This invention relates to a method of manufacturing a support wing, such as an aircraft wing, having a movable flap hinged thereto whereby the support wing and the flap have at their upper and lower faces a skin of synthetic material which is formed integrally and is then cut at the upper face to allow for relative movement of the flap.

2. Description of the Prior Art

My U.S. Pat. No. 4,247,065, issued Jan. 27, 1981 describes a support or carrying wing and flap in which the flap is held in bearings, and the outer skin of synthetic material, is formed at the upper side of the wing so as to be continuous, without a gap, from the carrying surface to the flap. In a transition area between this surface and the flap the outer skin is made as a thin bendable membrane and the bearings are so constituted that the fastening of the membrane to the flap follows at least an approximately spiral path around the part at which the membrane is attached to the carrying surface.

This form of construction has the advantage of a completely unbroken outer skin at the upper side of the support or carrying wing and a correspondingly favourable airflow. Admittedly there is a break or small gap on the lower side between the flap and the support wing, but this has only a very small and negligible influence on the aerodynamic properties of the wing.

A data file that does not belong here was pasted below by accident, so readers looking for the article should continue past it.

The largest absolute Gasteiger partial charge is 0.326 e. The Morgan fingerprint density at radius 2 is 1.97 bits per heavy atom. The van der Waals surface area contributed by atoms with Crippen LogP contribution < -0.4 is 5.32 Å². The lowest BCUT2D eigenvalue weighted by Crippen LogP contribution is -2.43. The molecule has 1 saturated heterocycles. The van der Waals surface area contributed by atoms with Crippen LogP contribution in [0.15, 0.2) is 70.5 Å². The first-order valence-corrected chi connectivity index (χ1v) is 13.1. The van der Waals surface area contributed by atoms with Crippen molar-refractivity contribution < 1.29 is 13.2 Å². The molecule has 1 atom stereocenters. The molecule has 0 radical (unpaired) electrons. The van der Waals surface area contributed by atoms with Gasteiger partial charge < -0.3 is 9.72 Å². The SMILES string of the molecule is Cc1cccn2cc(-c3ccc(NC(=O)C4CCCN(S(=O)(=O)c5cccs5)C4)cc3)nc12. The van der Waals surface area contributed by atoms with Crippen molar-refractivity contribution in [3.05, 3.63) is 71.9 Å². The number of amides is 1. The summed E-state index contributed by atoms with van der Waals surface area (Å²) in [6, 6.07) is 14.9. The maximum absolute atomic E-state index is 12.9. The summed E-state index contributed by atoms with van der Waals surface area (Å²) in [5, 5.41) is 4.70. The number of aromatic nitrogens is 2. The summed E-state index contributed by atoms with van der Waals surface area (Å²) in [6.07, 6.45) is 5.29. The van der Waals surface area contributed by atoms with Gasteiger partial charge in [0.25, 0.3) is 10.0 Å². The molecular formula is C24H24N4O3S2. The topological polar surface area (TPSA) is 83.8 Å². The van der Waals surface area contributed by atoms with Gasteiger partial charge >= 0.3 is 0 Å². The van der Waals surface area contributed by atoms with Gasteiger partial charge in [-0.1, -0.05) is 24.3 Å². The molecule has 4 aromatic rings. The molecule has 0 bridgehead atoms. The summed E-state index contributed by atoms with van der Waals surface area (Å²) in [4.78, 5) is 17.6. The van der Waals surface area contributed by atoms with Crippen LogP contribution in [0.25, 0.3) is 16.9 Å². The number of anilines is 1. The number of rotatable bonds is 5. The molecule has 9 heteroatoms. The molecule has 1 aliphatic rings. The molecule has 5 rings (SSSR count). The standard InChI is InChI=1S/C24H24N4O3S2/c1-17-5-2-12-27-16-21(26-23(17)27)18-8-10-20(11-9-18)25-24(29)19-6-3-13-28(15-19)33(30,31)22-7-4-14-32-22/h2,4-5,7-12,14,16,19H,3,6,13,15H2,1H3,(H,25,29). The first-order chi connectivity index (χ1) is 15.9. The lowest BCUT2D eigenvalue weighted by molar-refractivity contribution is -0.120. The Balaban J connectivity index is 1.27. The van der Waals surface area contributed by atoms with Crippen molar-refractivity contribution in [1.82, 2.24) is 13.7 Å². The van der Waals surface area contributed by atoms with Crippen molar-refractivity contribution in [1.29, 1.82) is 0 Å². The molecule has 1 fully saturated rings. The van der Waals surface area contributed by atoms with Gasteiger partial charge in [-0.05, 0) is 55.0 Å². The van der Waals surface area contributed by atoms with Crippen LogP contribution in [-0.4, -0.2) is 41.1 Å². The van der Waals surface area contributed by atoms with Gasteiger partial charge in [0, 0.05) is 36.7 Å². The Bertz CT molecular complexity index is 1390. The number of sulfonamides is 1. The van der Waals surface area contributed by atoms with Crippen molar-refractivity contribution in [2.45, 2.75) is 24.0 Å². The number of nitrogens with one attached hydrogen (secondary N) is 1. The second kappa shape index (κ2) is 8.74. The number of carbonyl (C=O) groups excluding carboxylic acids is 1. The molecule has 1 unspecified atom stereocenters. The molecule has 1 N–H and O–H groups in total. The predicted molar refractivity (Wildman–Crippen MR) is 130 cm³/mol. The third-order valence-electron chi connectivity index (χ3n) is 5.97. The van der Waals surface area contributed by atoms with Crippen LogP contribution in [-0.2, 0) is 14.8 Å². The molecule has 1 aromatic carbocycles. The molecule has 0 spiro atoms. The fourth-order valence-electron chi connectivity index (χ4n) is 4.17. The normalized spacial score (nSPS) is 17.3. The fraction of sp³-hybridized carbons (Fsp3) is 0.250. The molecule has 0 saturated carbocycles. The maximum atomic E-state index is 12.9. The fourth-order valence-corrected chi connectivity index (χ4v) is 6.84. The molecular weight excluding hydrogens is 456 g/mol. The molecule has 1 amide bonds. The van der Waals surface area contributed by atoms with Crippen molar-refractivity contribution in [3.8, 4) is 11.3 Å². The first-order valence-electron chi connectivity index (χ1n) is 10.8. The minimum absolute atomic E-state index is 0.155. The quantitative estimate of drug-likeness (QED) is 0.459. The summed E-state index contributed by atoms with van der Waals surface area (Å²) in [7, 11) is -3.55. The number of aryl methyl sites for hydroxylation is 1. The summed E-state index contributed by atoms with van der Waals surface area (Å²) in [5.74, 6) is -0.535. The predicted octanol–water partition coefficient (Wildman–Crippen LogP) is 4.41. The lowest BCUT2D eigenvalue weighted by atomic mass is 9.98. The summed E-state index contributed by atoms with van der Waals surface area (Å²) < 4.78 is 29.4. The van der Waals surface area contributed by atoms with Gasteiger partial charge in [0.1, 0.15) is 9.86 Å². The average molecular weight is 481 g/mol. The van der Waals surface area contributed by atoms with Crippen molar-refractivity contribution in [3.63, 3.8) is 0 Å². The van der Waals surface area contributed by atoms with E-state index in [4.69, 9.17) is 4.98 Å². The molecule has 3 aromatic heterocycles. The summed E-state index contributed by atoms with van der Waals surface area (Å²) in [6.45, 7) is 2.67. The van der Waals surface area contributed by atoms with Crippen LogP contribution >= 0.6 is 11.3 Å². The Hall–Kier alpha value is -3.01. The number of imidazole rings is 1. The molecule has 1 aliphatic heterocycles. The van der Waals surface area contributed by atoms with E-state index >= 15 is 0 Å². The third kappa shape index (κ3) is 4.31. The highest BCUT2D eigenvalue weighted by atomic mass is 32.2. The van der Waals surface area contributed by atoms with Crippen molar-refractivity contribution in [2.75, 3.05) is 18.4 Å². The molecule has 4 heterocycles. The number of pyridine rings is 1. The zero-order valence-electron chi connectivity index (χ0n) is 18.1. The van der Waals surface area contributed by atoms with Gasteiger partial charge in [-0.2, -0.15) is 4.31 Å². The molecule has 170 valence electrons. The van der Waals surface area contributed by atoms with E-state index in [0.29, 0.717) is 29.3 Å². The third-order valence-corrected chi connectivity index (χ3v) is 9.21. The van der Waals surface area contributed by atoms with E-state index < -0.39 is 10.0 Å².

With a construction of this kind the bearings of the flap must be very accurately assembled because it is only by this means that the requisite trajectory of the fastening of the membrane to the flap can be implemented. The method of construction is therefore expensive. In the event of damage to the flap or the membrane it is difficult, and always very expensive, to reproduce the original properties.

BRIEF SUMMARY OF THE INVENTION

The object of the present invention therefore is to produce a support wing with a flap of the type first set forth above in such a way as to secure properties which approach as closely as possible to the properties of the support wing disclosed in U.S. Pat. No. 4,247,065, but in which the manufacturing expense is greatly reduced. In achieving this objective the invention starts with the method of manufacture described above.

It is already known to cut out the outer skin of the flap from the combined outer skin of the flap and wing which has been produced unitarily, the advantage being that the two parts can then fit together very accurately.